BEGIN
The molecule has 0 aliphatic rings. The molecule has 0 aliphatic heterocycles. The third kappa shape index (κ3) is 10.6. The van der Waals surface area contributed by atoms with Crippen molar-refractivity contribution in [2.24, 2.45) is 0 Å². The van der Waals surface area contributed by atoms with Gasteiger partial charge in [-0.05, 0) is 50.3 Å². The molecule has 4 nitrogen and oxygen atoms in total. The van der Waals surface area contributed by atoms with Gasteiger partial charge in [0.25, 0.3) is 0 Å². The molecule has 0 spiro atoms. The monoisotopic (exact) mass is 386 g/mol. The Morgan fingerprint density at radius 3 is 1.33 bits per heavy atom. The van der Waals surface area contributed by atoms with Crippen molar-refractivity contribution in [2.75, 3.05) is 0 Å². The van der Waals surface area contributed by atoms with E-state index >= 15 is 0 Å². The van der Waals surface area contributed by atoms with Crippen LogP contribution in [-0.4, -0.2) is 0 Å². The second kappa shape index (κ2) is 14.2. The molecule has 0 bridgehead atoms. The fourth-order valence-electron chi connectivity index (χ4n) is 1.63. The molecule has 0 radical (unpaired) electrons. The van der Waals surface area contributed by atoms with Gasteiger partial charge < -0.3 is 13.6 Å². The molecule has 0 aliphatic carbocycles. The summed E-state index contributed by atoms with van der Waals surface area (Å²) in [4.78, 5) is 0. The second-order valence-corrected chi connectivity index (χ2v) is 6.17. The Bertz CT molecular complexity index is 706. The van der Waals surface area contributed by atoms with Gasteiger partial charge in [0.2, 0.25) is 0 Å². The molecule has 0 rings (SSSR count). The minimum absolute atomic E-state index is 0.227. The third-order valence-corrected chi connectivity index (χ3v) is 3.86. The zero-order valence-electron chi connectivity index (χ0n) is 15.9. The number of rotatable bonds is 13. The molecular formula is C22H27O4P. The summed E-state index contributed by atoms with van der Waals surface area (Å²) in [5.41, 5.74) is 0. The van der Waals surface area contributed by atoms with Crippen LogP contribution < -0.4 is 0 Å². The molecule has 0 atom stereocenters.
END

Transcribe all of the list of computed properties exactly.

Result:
The molecule has 0 aliphatic rings. The molecule has 0 aliphatic heterocycles. The third kappa shape index (κ3) is 10.6. The van der Waals surface area contributed by atoms with Crippen molar-refractivity contribution in [2.24, 2.45) is 0 Å². The van der Waals surface area contributed by atoms with Gasteiger partial charge in [-0.05, 0) is 50.3 Å². The molecule has 4 nitrogen and oxygen atoms in total. The van der Waals surface area contributed by atoms with Gasteiger partial charge in [0.25, 0.3) is 0 Å². The molecule has 0 spiro atoms. The monoisotopic (exact) mass is 386 g/mol. The Morgan fingerprint density at radius 3 is 1.33 bits per heavy atom. The van der Waals surface area contributed by atoms with Crippen molar-refractivity contribution in [2.75, 3.05) is 0 Å². The van der Waals surface area contributed by atoms with E-state index >= 15 is 0 Å². The van der Waals surface area contributed by atoms with Crippen LogP contribution in [-0.4, -0.2) is 0 Å². The second kappa shape index (κ2) is 14.2. The molecule has 0 bridgehead atoms. The fourth-order valence-electron chi connectivity index (χ4n) is 1.63. The molecule has 0 radical (unpaired) electrons. The van der Waals surface area contributed by atoms with Gasteiger partial charge < -0.3 is 13.6 Å². The molecule has 0 aliphatic carbocycles. The summed E-state index contributed by atoms with van der Waals surface area (Å²) in [4.78, 5) is 0. The second-order valence-corrected chi connectivity index (χ2v) is 6.17. The Bertz CT molecular complexity index is 706. The van der Waals surface area contributed by atoms with Gasteiger partial charge in [0.2, 0.25) is 0 Å². The molecule has 0 rings (SSSR count). The minimum absolute atomic E-state index is 0.227. The third-order valence-corrected chi connectivity index (χ3v) is 3.86. The zero-order valence-electron chi connectivity index (χ0n) is 15.9. The number of rotatable bonds is 13. The molecular formula is C22H27O4P. The summed E-state index contributed by atoms with van der Waals surface area (Å²) in [5.41, 5.74) is 0. The van der Waals surface area contributed by atoms with Crippen LogP contribution < -0.4 is 0 Å². The molecule has 0 atom stereocenters.